Steve Jobs, Apple co-founder, dies at 56
The mastermind behind an empire that has revolutionised personal computing, telephony and music, dies in California
Steve Jobs, billionaire co-founder of Apple and the mastermind behind an empire of products that revolutionised computing, telephony and the music industry, has died in California at the age of 56.
Jobs stepped down in August as chief executive of the company he helped set up in 1976, citing illness. He had been battling an unusual form of pancreatic cancer, and had received a liver transplant in 2009.
Jobs wrote in his letter of resignation: "I have always said if there ever came a day when I could no longer meet my duties and expectations as Apple's CEO, I would be the first to let you know. Unfortunately, that day has come."
Apple released a statement paying tribute: "Steve's brilliance, passion and energy were the source of countless innovations that enrich and improve all of our lives … The world is immeasurably better because of Steve."
Bill Gates, the former chief executive of Microsoft, said in a statement that he was "truly saddened to learn of Steve Jobs's death". He added: "The world rarely sees someone who has had the profound impact Steve has had, the effects of which will be felt for many generations to come.
"For those of us lucky enough to get to work with him, it's been an insanely great honour. I will miss Steve immensely."
He is survived by his wife, Laurene, and four children. In a statement his family said Jobs "died peacefully today surrounded by his family … We know many of you will mourn with us, and we ask that you respect our privacy during our time of grief".
Jobs was one of the pioneers of Silicon Valley and helped establish the region's claim as the global centre of technology. He founded Apple with his childhood friend Steve Wozniak, and the two marketed what was considered the world's first personal computer, the Apple II.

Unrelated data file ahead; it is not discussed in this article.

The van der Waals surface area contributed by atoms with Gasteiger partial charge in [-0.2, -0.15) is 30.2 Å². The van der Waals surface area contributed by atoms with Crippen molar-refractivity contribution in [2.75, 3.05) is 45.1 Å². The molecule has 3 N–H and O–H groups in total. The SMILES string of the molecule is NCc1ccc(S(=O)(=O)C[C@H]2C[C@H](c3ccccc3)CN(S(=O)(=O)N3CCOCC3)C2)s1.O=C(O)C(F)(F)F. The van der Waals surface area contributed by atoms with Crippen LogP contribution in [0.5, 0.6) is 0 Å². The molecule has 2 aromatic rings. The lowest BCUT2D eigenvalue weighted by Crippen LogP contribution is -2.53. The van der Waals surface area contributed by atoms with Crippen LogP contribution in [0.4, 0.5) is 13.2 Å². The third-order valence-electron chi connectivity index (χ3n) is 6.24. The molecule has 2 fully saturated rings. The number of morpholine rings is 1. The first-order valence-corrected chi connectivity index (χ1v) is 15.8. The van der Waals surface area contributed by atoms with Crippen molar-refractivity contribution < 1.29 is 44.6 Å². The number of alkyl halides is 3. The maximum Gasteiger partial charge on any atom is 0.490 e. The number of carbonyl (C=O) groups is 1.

He was ousted in a bitter boardroom battle in 1985, a move that he later claimed was the best thing that could have happened to him. Jobs went on to buy Pixar, the company behind some of the biggest animated hits in cinema history including Toy Story, Cars and Finding Nemo.
He returned to Apple 11 years later when it was being written off by rivals. What followed was one of the most remarkable comebacks in business history.
Apple was briefly the most valuable company in the world earlier this year, knocking oil giant Exxon Mobil off the top spot. The company produces $65.2bn a year in revenue compared with $7.1bn in its business year ending September 1997.
Starting with his brightly coloured iMacs, Jobs went on to launch hit after hit transformed personal computing.
Then came the success of the iPod, which revolutionised the music industry, leading to a collapse in CD sales and making Jobs one of the most powerful voices in an industry he loved.
His firm was named in homage to the Beatles' record label, Apple. But the borrowing was permitted on the basis that the computing firm would stay out of music. After the success of the iPod the two Apples became engaged in a lengthy legal battle which finally ended last year when the Beatles allowed iTunes to start selling their back catalogue.
Jobs's remarkable capacity to spot what people wanted next came without the aid of market research or focus groups.
"For something this complicated, it's really hard to design products by focus groups," he once said. "A lot of times, people don't know what they want until you show it to them."
Jobs initially hid his illness but his startling weight loss started to unnerve his investors. He took a six-month medical leave of absence in 2009, during which he received a liver transplant, and another medical leave of absence in mid-January before stepping down as chief executive in August.
Jobs leaves an estimated $8.3bn, but he often dismissed others' interest in his wealth. "Being the richest man in the cemetery doesn't matter to me … Going to bed at night saying we've done something wonderful … that's what matters to me."